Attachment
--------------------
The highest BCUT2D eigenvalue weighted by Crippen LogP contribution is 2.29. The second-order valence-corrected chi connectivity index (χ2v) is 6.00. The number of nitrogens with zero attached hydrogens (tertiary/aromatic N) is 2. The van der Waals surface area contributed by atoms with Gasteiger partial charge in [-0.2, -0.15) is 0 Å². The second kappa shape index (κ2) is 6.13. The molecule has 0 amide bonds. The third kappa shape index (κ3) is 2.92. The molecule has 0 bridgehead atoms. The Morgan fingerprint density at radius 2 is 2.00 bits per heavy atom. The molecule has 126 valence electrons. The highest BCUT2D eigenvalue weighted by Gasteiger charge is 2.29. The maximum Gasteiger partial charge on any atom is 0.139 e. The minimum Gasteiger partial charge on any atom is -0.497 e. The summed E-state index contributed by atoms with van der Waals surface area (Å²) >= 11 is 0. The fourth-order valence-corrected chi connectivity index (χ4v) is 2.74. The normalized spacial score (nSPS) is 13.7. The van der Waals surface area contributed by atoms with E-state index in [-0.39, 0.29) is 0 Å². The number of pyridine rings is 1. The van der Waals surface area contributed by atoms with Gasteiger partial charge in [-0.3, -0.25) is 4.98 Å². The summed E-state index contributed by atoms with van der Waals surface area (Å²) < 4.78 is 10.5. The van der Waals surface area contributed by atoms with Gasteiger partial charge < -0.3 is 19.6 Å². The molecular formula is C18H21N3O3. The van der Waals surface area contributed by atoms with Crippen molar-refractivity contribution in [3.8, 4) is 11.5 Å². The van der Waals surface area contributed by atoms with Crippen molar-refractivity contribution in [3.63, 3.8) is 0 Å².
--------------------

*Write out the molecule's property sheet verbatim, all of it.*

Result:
The highest BCUT2D eigenvalue weighted by Crippen LogP contribution is 2.29. The second-order valence-corrected chi connectivity index (χ2v) is 6.00. The number of nitrogens with zero attached hydrogens (tertiary/aromatic N) is 2. The van der Waals surface area contributed by atoms with Gasteiger partial charge in [-0.2, -0.15) is 0 Å². The second kappa shape index (κ2) is 6.13. The molecule has 0 amide bonds. The third kappa shape index (κ3) is 2.92. The molecule has 0 bridgehead atoms. The Morgan fingerprint density at radius 2 is 2.00 bits per heavy atom. The molecule has 126 valence electrons. The highest BCUT2D eigenvalue weighted by Gasteiger charge is 2.29. The maximum Gasteiger partial charge on any atom is 0.139 e. The minimum Gasteiger partial charge on any atom is -0.497 e. The summed E-state index contributed by atoms with van der Waals surface area (Å²) >= 11 is 0. The fourth-order valence-corrected chi connectivity index (χ4v) is 2.74. The normalized spacial score (nSPS) is 13.7. The van der Waals surface area contributed by atoms with E-state index in [-0.39, 0.29) is 0 Å². The number of pyridine rings is 1. The van der Waals surface area contributed by atoms with Gasteiger partial charge in [-0.3, -0.25) is 4.98 Å². The summed E-state index contributed by atoms with van der Waals surface area (Å²) < 4.78 is 10.5. The van der Waals surface area contributed by atoms with Gasteiger partial charge < -0.3 is 19.6 Å². The molecular formula is C18H21N3O3. The van der Waals surface area contributed by atoms with Crippen molar-refractivity contribution in [3.8, 4) is 11.5 Å². The van der Waals surface area contributed by atoms with Crippen molar-refractivity contribution in [3.63, 3.8) is 0 Å².